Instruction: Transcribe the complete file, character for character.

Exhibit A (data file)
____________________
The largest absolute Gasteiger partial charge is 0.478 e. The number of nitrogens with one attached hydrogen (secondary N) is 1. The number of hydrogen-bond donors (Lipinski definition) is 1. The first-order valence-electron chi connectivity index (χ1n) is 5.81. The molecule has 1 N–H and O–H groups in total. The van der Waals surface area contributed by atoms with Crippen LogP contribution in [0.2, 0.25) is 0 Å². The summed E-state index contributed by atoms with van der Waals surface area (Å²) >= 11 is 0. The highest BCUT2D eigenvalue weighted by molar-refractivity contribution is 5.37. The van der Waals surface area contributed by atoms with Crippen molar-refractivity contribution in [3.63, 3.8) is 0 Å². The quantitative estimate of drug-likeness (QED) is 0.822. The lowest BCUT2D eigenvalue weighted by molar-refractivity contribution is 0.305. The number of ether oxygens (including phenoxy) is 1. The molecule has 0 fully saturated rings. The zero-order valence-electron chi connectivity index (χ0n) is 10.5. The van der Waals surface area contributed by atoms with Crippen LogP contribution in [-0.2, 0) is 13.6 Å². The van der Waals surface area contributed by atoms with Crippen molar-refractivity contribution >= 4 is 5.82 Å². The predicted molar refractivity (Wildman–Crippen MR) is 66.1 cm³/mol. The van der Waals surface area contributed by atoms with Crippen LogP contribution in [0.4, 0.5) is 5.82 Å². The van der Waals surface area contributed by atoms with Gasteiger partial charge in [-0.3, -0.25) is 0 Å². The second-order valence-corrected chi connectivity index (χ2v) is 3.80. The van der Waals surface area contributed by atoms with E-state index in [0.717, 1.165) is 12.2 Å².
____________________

The largest absolute Gasteiger partial charge is 0.478 e. The number of nitrogens with one attached hydrogen (secondary N) is 1. The number of hydrogen-bond donors (Lipinski definition) is 1. The first-order valence-electron chi connectivity index (χ1n) is 5.81. The molecule has 1 N–H and O–H groups in total. The van der Waals surface area contributed by atoms with Crippen LogP contribution in [0.2, 0.25) is 0 Å². The summed E-state index contributed by atoms with van der Waals surface area (Å²) >= 11 is 0. The highest BCUT2D eigenvalue weighted by molar-refractivity contribution is 5.37. The van der Waals surface area contributed by atoms with Crippen molar-refractivity contribution in [3.63, 3.8) is 0 Å². The quantitative estimate of drug-likeness (QED) is 0.822. The lowest BCUT2D eigenvalue weighted by molar-refractivity contribution is 0.305. The number of ether oxygens (including phenoxy) is 1. The molecule has 0 fully saturated rings. The zero-order valence-electron chi connectivity index (χ0n) is 10.5. The van der Waals surface area contributed by atoms with Crippen LogP contribution in [-0.2, 0) is 13.6 Å². The van der Waals surface area contributed by atoms with Crippen molar-refractivity contribution >= 4 is 5.82 Å². The predicted molar refractivity (Wildman–Crippen MR) is 66.1 cm³/mol. The van der Waals surface area contributed by atoms with Crippen LogP contribution in [0.4, 0.5) is 5.82 Å². The van der Waals surface area contributed by atoms with Gasteiger partial charge in [-0.3, -0.25) is 0 Å². The second-order valence-corrected chi connectivity index (χ2v) is 3.80. The van der Waals surface area contributed by atoms with E-state index in [0.717, 1.165) is 12.2 Å².